“I think it brings communities together,” says Allegheny County Executive Rich Fitzgerald. “I think anytime in a neighborhood when you know your neighbors, it’s a healthy thing. It breaks down barriers. There are people with different religions, backgrounds, sexualities.

“These events improve quality of life. Sometimes people get to talk about what they want to do with their neighborhood. Those kinds of neighborhood solutions come up.”

Fitzgerald visited eight neighborhoods Tuesday evening, and said he recognized a commonality among the crowds: they were multigenerational. Night Out events were held at churches, community centers, parks and playgrounds. Organizers often bring in social service agencies and outreach groups to talk about public safety, drug addiction and childcare.

“The neighborhoods are safer when they’re together,” says Spring Garden block watch chair Denise Pierce. “Safer Together is the theme that the city of Pittsburgh public safety department uses, and we find with some of our blighted neighborhoods here — [that's] right where a lot of crime was going around.”

Police officers from the jurisdiction stopped by the Spring Garden parklet throughout the evening. Larry Crawford, police community relations officer, spoke to the crowd briefly, introducing himself to neighbors. There were appearances from Fitzgerald and District 1 Pittsburgh City Councilor Darlene Harris as well.

“We had everybody here. It probably scared people away,” says Raphael Walton with a laugh. Walton and Pierce co-organized Spring Garden’s Night Out event.

“The event was our most successful in terms of the entertainment,” says Pierce. “We were given a budget. We were able to pay [the performers] $200. We were never able to do that before. So in terms of this as an event, and giving multiple things, that dancing really set it apart from any of our other times. It was pretty much a nice summer night, with a little entertainment and good food.”

Wayne Younger, minister at Cityview Church, spoke at the event and praised community gatherings and his neighborhood.

“I just think it’s an important thing whenever the community is gathering, just to be a part of it and to care for neighborhood unity,” says Younger. “To basically get out with the neighbors and find out what moves them."

“I basically gave thanks to the folks who organized the event and talked about what I see as the unique things about our neighborhood,” he says. “It’s a racially diverse neighborhood. People who have means and people who don’t have access live right next door to each other. I also talked with them just about the fact that when we do things like this event and come together across all our different lines, we humanize each other.”

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Wednesday, July 13, 2016

Pittsburgh faith leaders to hold community hearing to discuss action and Black Lives Matter

Posted By on Wed, Jul 13, 2016 at 5:02 PM

Rev. Rodney Lyde speaks at the Pittsburgh Interfaith Impact Network about race and police. - PHOTO BY RYAN DETO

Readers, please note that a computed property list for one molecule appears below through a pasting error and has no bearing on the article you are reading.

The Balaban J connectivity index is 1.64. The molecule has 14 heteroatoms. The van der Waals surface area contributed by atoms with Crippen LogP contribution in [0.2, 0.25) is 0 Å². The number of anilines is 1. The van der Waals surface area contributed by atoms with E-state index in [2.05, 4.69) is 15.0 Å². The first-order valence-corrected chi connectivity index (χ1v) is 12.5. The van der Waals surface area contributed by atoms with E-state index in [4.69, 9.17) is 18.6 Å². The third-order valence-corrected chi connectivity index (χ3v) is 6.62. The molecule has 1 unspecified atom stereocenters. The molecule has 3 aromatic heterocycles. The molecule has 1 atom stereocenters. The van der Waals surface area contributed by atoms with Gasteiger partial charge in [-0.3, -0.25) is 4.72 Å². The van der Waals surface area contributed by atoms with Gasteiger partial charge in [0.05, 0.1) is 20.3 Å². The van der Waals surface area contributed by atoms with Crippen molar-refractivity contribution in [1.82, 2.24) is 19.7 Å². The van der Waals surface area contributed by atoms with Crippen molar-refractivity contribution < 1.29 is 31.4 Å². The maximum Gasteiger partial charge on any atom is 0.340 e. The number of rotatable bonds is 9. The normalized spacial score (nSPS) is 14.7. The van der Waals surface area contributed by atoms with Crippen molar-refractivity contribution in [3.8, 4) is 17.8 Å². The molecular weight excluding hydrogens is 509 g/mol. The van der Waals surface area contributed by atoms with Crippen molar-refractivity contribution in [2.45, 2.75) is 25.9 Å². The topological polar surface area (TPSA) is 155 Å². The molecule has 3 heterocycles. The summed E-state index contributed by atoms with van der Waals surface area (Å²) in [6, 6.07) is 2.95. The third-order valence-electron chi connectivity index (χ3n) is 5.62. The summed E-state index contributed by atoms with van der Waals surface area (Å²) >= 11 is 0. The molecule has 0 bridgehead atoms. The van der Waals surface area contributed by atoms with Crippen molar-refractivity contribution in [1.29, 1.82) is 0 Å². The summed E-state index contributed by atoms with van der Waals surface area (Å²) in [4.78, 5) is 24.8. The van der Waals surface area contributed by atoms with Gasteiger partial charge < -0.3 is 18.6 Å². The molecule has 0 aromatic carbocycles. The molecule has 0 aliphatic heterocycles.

• Photo by Ryan Deto
  • Rev. Rodney Lyde speaks at the Pittsburgh Interfaith Impact Network about race and police.

On June 12, a coalition of faith leaders convened to lament the recent shootings of two black men by police officers and the killings of the five police officers in Dallas, during a Black Lives Matters protest. The Rev. Rodney Lyde, president of Pennsylvania Interfaith Impact Network, says he is deeply saddened by all the killings, but is calling for a move that goes beyond protesting.

“This is a time for above and beyond,” said Lyde. “If our police are the best trained in the world, but we fail to deal with basic racism and the adversity of people of color ... our black people are arrested, locked up, and the worst possible outcome, killed.”

Alton Sterling, of Louisiana, was shot and killed by police officers after he was confronted for selling CDs on the street. Philandro Castile, of Minnesota, was shot by a police officer while alledgedly reaching for his wallet while being pulled over for a broken tail light. Pittsburgh activists marched through Downtown on June 9 to protest the killings.

Lyde said that police-community relations, or lack thereof, are not the sole cause of all the tensions and shootings of African Americans. PIIN has been involved in other social-justice fights in Pittsburgh, including faith leaders that were arrested outside of the UPMC Steel Tower after protesting the right for workers to form a union. He applauded the effort forged between PIIN and Pittsburgh Police to have officers trained in implicit bias but says that there is much more to accomplish to deal with the root causes of “structural racism.”

“That is where see the manifestation,” said Lyde. “In the lack of affordable housing, the disparity in education, and there are not enough family-sustaining jobs.”

Dave Swanson of PIIN and pastor of Pittsburgh Mennonite Church in Swissvale concurred with Lyde’s sentiments and said that perceptions need to be changed before positive progress occurs. “As long as black bodies and black lives are viewed as lesser, this will continue,” said Swanson.

The Rev. De Neice Welsh of PIIN announced that in response to the recent killings, PIIN will hold a community meeting on July 21, at 7 p.m., at the St. James AME Church in Larimer. Welsh said that topics will include economic inequality, loss of community resources, and self-hatred in minority communities.